Greetings one and all. If you are sitting comfortably I shall begin. Yes, readers, it’s the 400th edition of “Bird’s Eye View by Turkey Vulture” and as you can see by the photograph I don’t look a day over 399! To celebrate this auspicious occasion, not only am I expecting a letter from the President*, but also I am pleased to share with you this poignant ode, by D. Bottoms, to Turkey Vultures everywhere. (*President of the Independent Career Women (ICW) of Anderson Valley, that is).
We have all seen them circling pastures,
Have looked up from the mouth of a barn, a pine clearing,
The fences of our own backyards, and have stood
Amazed by the one slow wing beat, the endless dihedral drift.
But I had never seen so many so close, hundreds,
Every limb of the dead oak feathered black, and I cut the engine,
Let the river grab the jon boat and pull it toward the tree.
The black leaves shined, the pink fruit blossomed
Red, ugly as a human heart.
Then, as I passed under their dream, I saw for the first time
Its soft countenance, the raw fleshy jowls
Wrinkled and generous, like the faces of the very old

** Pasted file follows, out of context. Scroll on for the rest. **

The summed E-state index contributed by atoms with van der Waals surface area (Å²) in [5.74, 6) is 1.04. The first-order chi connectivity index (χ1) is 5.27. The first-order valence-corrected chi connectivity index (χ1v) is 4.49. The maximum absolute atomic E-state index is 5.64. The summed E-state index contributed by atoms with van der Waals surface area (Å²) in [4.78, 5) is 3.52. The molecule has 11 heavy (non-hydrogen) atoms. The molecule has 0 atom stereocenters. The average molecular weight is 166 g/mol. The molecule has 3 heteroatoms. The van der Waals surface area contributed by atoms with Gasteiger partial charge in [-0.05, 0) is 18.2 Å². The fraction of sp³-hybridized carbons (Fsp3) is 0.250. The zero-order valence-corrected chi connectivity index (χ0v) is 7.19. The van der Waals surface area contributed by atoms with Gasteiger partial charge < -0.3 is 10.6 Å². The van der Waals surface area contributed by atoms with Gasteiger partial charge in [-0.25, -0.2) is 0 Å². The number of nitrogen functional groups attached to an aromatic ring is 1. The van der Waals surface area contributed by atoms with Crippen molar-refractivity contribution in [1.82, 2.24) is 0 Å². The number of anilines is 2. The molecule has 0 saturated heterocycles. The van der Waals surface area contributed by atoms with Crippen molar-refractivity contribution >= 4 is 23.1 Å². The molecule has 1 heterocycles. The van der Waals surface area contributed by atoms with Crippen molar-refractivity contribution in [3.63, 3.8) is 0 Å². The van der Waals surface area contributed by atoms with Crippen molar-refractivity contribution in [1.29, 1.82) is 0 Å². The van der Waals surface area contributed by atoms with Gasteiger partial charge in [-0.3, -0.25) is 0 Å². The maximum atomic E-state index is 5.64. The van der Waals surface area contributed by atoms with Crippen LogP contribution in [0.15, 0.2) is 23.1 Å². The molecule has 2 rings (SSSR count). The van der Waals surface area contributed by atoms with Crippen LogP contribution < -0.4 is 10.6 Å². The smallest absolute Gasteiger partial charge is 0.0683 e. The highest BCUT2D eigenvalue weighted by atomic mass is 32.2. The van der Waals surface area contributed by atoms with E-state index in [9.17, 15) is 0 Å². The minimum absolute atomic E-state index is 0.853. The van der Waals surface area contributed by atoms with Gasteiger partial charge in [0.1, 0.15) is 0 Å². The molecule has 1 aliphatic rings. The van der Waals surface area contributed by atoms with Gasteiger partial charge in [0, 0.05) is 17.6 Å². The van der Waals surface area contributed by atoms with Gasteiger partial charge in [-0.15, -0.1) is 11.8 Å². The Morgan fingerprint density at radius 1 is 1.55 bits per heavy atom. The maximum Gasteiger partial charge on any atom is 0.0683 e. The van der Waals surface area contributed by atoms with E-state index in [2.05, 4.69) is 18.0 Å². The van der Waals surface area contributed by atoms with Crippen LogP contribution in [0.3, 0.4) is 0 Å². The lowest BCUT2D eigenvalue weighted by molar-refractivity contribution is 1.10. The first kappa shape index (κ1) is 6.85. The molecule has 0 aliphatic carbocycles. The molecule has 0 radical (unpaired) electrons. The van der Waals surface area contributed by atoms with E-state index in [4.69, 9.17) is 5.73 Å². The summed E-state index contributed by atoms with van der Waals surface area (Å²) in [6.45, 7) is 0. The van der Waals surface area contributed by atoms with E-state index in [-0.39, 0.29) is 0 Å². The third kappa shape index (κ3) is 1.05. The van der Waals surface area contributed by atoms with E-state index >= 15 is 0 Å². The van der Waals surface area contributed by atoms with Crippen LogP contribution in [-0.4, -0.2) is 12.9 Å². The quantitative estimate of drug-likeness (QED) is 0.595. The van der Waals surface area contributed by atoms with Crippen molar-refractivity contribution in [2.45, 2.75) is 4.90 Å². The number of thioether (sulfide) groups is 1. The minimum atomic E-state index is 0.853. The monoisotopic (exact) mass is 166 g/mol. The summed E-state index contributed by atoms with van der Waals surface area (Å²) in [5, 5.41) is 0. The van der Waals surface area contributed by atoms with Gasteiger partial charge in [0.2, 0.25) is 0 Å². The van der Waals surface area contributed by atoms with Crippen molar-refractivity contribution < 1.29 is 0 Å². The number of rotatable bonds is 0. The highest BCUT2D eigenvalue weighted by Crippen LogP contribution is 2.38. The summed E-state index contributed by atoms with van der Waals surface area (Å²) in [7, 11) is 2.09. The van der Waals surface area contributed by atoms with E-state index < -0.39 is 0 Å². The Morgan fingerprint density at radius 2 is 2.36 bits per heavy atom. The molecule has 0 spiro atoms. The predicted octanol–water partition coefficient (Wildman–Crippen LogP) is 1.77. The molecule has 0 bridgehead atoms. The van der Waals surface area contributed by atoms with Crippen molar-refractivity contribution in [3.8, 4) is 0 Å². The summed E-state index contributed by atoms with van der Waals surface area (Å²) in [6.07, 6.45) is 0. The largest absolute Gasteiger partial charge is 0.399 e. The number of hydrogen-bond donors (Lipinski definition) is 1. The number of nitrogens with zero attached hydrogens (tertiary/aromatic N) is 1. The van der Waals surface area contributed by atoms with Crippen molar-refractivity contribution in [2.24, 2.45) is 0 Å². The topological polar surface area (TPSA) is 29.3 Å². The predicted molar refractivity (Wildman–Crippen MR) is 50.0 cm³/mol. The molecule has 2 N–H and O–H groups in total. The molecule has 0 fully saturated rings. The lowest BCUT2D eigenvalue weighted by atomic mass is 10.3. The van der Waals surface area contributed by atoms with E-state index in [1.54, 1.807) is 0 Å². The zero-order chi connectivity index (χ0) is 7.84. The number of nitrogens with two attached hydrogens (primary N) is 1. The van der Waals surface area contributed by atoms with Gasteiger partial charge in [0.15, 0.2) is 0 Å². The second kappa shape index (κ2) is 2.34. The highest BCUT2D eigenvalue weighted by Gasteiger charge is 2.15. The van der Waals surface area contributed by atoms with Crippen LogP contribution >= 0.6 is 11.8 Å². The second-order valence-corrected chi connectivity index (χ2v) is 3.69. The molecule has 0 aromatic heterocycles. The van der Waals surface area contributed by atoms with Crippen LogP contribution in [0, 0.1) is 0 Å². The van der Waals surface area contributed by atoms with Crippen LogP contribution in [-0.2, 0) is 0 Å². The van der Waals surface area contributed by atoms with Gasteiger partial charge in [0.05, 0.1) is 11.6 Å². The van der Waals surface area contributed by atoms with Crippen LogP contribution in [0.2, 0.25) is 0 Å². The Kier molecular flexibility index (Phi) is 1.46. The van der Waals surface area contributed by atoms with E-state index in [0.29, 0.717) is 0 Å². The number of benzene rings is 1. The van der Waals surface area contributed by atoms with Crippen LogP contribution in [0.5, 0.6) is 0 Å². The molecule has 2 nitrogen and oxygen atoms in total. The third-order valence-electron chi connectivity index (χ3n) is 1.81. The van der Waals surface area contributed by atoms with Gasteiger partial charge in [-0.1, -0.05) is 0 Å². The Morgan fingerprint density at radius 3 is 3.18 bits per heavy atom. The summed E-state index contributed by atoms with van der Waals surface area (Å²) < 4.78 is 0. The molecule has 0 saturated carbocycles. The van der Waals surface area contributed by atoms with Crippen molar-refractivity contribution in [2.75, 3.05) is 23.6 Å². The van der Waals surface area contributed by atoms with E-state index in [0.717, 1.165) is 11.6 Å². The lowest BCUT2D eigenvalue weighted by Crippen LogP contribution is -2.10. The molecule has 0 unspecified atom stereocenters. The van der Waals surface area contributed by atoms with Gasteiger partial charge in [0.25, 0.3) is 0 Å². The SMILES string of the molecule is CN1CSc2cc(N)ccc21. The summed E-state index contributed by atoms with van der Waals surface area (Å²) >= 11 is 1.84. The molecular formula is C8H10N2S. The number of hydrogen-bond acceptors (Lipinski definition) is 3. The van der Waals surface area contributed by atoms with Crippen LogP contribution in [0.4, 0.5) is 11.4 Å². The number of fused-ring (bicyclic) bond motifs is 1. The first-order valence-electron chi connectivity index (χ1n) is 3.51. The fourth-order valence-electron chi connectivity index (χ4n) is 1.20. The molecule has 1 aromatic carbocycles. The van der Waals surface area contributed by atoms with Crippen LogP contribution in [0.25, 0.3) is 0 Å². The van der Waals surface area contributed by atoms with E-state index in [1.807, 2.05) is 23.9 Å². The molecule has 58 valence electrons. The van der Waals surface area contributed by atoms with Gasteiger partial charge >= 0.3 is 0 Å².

Who have grown to empathize with everything.
And I drifted away from them, slow, on the pull of the river,
Reluctant, looking back at their roost,
Calling them what I'd never called them, what they are,
Those dwarfed transfiguring angels,
Who flock to the side of the poisoned fox,
The mud turtle crushed on the shoulder of the road,
Who pray over the leaf-graves of the anonymous lost,
With mercy enough to consume us all and give us wings.
* * *
It’s all right. I cried too. And to complete this special occasion’s words of wisdom, here are a couple of things for you to digest.
As I’ve said many times, despite what you may think, it’s not all glamour being a Turkey Vulture but we do get many compliments. My favorite comes from no less an expert than Charles Darwin who said about us Turkey Vultures, “A disgusting bird whose bald scarlet head is formed to wallow in putridity.” Thank, you Charles, how kind. And furthermore, try to remember, we Turkey Vultures are Nature’s Garbage Collectors, an honorable profession, if I do say so myself. So even if some folks say nasty things about us, we know that sticks and stones can break our bones but words can never hurt us — unless of course somebody hits me with a really heavy, hardcover dictionary.
Hard to believe but there is an even more significant Valley event than this 400th column that has been celebrated this week: the birthday of Freda Fox. The Valley’s oldest resident was born on 26th March 1918 and that makes her 96-years young. She once shared with me this piece of advice, written on a card hanging in her kitchen, that she that has tried to follow: “Accept the things you cannot change, have the courage to change the things you can, and possess the wisdom to know the difference.” Wise words from a wonderfully wise woman and I’m sure we all wish her Many Happy Returns!